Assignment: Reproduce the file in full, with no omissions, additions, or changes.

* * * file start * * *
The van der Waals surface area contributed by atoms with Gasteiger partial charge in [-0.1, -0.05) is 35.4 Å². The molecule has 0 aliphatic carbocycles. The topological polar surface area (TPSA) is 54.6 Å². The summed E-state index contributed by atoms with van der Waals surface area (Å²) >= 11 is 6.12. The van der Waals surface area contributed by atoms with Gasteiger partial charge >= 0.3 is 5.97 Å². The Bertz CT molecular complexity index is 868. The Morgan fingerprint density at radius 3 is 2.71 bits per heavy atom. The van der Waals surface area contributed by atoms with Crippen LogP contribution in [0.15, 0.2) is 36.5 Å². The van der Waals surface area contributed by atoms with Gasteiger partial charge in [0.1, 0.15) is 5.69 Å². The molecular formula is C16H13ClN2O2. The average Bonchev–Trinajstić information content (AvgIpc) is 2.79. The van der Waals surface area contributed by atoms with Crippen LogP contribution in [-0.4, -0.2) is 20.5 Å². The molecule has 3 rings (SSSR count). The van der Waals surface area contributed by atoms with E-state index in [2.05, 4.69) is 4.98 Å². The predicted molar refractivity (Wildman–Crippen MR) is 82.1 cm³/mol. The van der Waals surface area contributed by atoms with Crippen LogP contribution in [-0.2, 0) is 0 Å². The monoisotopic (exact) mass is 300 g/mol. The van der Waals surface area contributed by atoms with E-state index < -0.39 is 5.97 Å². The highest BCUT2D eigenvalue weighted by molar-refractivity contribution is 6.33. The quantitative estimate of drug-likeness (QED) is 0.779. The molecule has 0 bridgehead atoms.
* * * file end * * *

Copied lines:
The van der Waals surface area contributed by atoms with Gasteiger partial charge in [-0.1, -0.05) is 35.4 Å². The molecule has 0 aliphatic carbocycles. The topological polar surface area (TPSA) is 54.6 Å². The summed E-state index contributed by atoms with van der Waals surface area (Å²) >= 11 is 6.12. The van der Waals surface area contributed by atoms with Gasteiger partial charge >= 0.3 is 5.97 Å². The Bertz CT molecular complexity index is 868. The Morgan fingerprint density at radius 3 is 2.71 bits per heavy atom. The van der Waals surface area contributed by atoms with Crippen LogP contribution in [0.15, 0.2) is 36.5 Å². The van der Waals surface area contributed by atoms with Gasteiger partial charge in [0.1, 0.15) is 5.69 Å². The molecular formula is C16H13ClN2O2. The average Bonchev–Trinajstić information content (AvgIpc) is 2.79. The van der Waals surface area contributed by atoms with Crippen LogP contribution in [-0.4, -0.2) is 20.5 Å². The molecule has 3 rings (SSSR count). The van der Waals surface area contributed by atoms with E-state index in [2.05, 4.69) is 4.98 Å². The predicted molar refractivity (Wildman–Crippen MR) is 82.1 cm³/mol. The van der Waals surface area contributed by atoms with Crippen LogP contribution in [-0.2, 0) is 0 Å². The monoisotopic (exact) mass is 300 g/mol. The van der Waals surface area contributed by atoms with E-state index < -0.39 is 5.97 Å². The highest BCUT2D eigenvalue weighted by molar-refractivity contribution is 6.33. The quantitative estimate of drug-likeness (QED) is 0.779. The molecule has 0 bridgehead atoms.